Photo: Always brush daily.

Museum Gedong Arca

Our rating:

The region east of Ubud comprising the villages of Bedulu, Pejeng and Tampaksiring is one of the most archaeologically significant locales in Bali. Offering an overview of this ancient history is a small archaeology museum, the Museum Gedong Arca, in the village of Bedulu.



The area has been settled since the Bronze Age (and likely earlier) and today tourists can visit the ancient sites of Goa Gajah, Yeh Pulu, Gunung Kawi and Tirta Empul, as well as some significant temples including Pura Penataran Sasih which houses the “Moon of Pejeng” the largest known Bronze-age relic in the world, a drum believed to have been made around 300 BC.

Simple, striking displays. Photo taken in or around Museum Gedong Arca, Ubud, Indonesia by Sally Arnold.

Simple, striking displays. Photo: Sally Arnold

At the time of our visit in January 2017, the museum had been newly renovated, but the artefacts had not yet moved to their new home, however we were still able to view the somewhat eclectic collection ranging from Neolithic tools, Bronze and Iron Age artefacts through to Chinese ceramics as well as some rather lovely small eighth century Buddhist terracotta stupas and early Buddhist and Hindu stone carvings. The labelling was a bit hodgepodge, and not all in English, however that may change with the new installations.

The newly built section incorporates four small Balinese-style enclosed buildings and a central open pavilion that will house the larger sculptures within a walled courtyard. An adjacent courtyard accessed via a stately Paduraksa style gateway displays the most impressive artefacts in the collection, large sandstone sarcophagi. Bronze-age artefacts found in some coffins dates them to around 300 BC, but others may be much older, perhaps Neolithic. The large two-part mostly egg-shaped vessels would have enclosed a corpse in foetal position, a posture associated with reincarnation. Most are one to one-and-a-half metres long, although a couple of longer two metre sarcophagi would have had the bodies placed in a prostrate position. Some of the sarcophagi are unadorned, and several have carved stone heads protruding from one end.

Shards of life. Photo taken in or around Museum Gedong Arca, Ubud, Indonesia by Sally Arnold.

Shards of life. Photo: Sally Arnold

Particularly striking is one carved with female genitalia, and another in the shape of two turtles, one on top of the other (significant in Hindu mythology). A small collection of bones found in the coffins is on display. As well as the body, the sarcophagi would have contained tools and jewellery for the afterlife.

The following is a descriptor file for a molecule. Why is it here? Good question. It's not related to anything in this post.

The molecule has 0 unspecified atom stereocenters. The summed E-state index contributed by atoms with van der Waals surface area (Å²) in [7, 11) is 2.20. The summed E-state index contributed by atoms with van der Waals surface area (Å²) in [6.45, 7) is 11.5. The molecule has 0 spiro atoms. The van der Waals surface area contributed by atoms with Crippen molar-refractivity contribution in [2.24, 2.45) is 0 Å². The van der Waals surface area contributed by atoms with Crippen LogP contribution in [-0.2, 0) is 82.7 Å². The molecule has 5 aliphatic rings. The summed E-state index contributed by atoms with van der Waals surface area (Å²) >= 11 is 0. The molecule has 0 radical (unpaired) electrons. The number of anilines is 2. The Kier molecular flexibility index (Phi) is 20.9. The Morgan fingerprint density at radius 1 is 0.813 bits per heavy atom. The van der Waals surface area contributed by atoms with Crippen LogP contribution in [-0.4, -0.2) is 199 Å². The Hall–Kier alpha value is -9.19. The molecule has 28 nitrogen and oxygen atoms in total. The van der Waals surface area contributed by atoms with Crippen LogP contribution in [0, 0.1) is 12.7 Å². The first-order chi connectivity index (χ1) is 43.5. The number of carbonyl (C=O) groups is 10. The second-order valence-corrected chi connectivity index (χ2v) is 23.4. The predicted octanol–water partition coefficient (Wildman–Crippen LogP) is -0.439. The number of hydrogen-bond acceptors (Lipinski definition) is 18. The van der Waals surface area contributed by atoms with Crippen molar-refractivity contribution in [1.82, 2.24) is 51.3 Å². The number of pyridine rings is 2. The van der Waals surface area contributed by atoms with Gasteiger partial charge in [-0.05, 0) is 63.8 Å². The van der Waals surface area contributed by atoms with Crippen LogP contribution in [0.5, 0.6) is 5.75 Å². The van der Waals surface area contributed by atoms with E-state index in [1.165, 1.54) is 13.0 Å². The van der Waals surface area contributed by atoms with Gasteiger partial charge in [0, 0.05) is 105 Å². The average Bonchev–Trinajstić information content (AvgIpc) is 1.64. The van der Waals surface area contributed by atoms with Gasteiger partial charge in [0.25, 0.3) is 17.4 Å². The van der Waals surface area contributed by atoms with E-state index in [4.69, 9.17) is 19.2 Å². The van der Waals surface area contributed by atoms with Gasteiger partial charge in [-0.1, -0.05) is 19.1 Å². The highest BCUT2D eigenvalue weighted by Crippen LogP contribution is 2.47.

The museum provides guides who can offer some insight as to what you’re looking at (although they were all at lunch when we dropped by and the less-knowledgeable security guard showed us around). The museum is free to enter after you sign the visitors book at the office. Your guide will expect a small tip.

Although small, Museum Gedong Arca is worth a quick stop as you visit the antiquities around Ubud and discover the beginnings of Balinese civilisation. Museum Bali in Denpasar, showcases an even larger collection of Bali’s cultural artifices.



Museum Gedong Arca
Six kilometres east of Ubud, Jalan Raya Tampasksiring, Bedulu
Mon–Fri 08:00–16:00 Closed weekends and holidays.
T: (0361) 942 347 
Admission: Free

By .

Location map for Museum Gedong Arca

Popular attractions in Ubud

A selection of some of our favourite sights and activities around Ubud.



Best places to stay in Ubud

A selection of some of our favourite places to stay in Ubud.


What next?

 Browse our independent reviews of places to stay in and around Ubud.
 Check prices, availability & reviews on Agoda or Booking
 Read up on where to eat on Ubud.
 Check out our listings of other things to do in and around Ubud.
 Read up on how to get to Ubud.
 Do you have travel insurance yet? If not, find out why you need it.
 Planning on riding a scooter in Ubud? Please read this.
 Browse tours in Indonesia with Tourradar.




Like what you see? Then you’ll love our newsletter

The Travelfish newsletter is sent out every Monday and is jammed full of free advice for travel in Southeast Asia. You can see past issues here.


See below for more sights and activities in Ubud that are listed on Travelfish.org.


Top of page